In the highly mechanized futuristic setting of the whimsical French-made “Mr. Hublot,” an anonymous drone gets much more than he bargains for after rescuing a stray robotic dog.
Arguably the most unique and visually striking nominee (and the most serious in tone), “Feral” resembles charcoal or pencil sketches set in motion. It tells the story of a wild child and his troubled transition into society, with fantasy sequences involving windmills and the cosmos.
But the most thoroughly enjoyable of the lot might be the British “Room on the Broom.” With a voice cast that includes Gillian Anderson, Simon Pegg and “Blue Jasmine” supporting actress nominee Sally Hawkins, the delightful stop-motion-style fairy tale follows a daffy high-flying witch and her growing menagerie of lovable traveling companions.
Best live-action short film: “Do I Have to Take Care of Everything?,” “Helium,” “Just Before Losing Everything,” “That Wasn’t Me,” “The Voorman Problem.”
In this category, too, the shortest of the nominees is the least consequential. The seven-minute “Do I Have to Take Care of Everything?” from Finland is basically a comedy skit about a family that oversleeps and makes a mad dash to a wedding.
Great Britain’s “The Voorman Problem” is also a glorified one-joke gimmick, albeit better produced and acted. Martin Freeman (from “The Hobbit” movies) plays a psychiatrist who runs afoul of a devious asylum inmate (Tom Hollander).
Made in Spain but set in an unnamed war-torn African country, the grim and gritty docudrama “That Wasn’t Me” uses hand-held cameras and quick-cut editing to depict the violent horrors faced by a couple of humanitarian doctors.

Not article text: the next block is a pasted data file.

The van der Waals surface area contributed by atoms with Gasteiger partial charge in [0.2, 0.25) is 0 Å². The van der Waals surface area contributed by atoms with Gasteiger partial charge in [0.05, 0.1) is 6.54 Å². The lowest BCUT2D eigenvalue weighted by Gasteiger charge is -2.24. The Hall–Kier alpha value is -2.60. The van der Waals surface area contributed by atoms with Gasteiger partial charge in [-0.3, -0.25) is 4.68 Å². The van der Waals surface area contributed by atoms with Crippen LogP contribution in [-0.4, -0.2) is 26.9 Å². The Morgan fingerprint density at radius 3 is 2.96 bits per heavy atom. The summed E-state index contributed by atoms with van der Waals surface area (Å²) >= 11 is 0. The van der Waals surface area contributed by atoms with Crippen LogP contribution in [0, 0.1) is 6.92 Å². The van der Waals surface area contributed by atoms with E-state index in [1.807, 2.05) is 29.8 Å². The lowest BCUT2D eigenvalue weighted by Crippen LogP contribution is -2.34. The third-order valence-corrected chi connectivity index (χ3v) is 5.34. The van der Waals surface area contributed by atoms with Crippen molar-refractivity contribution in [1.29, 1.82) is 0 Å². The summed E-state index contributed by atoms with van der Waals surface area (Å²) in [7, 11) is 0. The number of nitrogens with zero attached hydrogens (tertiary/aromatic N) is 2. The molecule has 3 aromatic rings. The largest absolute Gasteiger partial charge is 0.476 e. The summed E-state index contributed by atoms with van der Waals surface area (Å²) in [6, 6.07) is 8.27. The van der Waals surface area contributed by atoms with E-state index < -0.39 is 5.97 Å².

Just as intense and foreboding in its less obvious or exploitative way is France’s “Just Before Losing Everything.” Lea Drucker plays an abused wife and mother who plans an escape with her two kids, but the plot thickens with the untimely arrival of her husband on the scene.
In terms of sheer emotion and cinematic style, the real highlight here is “Helium,” the magical and heartfelt Danish nominee. A dying young boy (Pelle Falk Krusbaek) finds hope in the stories of a free-spirited hospital orderly (Casper Crump). Directed by Anders Walter, the film’s dream sequences are mesmerizing.
Come Oscar night, the possible short-film winners may not be quite as clearly drawn or easy to call as, say, Matthew McConaughey or Cate Blanchett. But being able to judge these nominees for oneself — and pulling for one’s own favorites — definitely adds another element of fun to the festivities.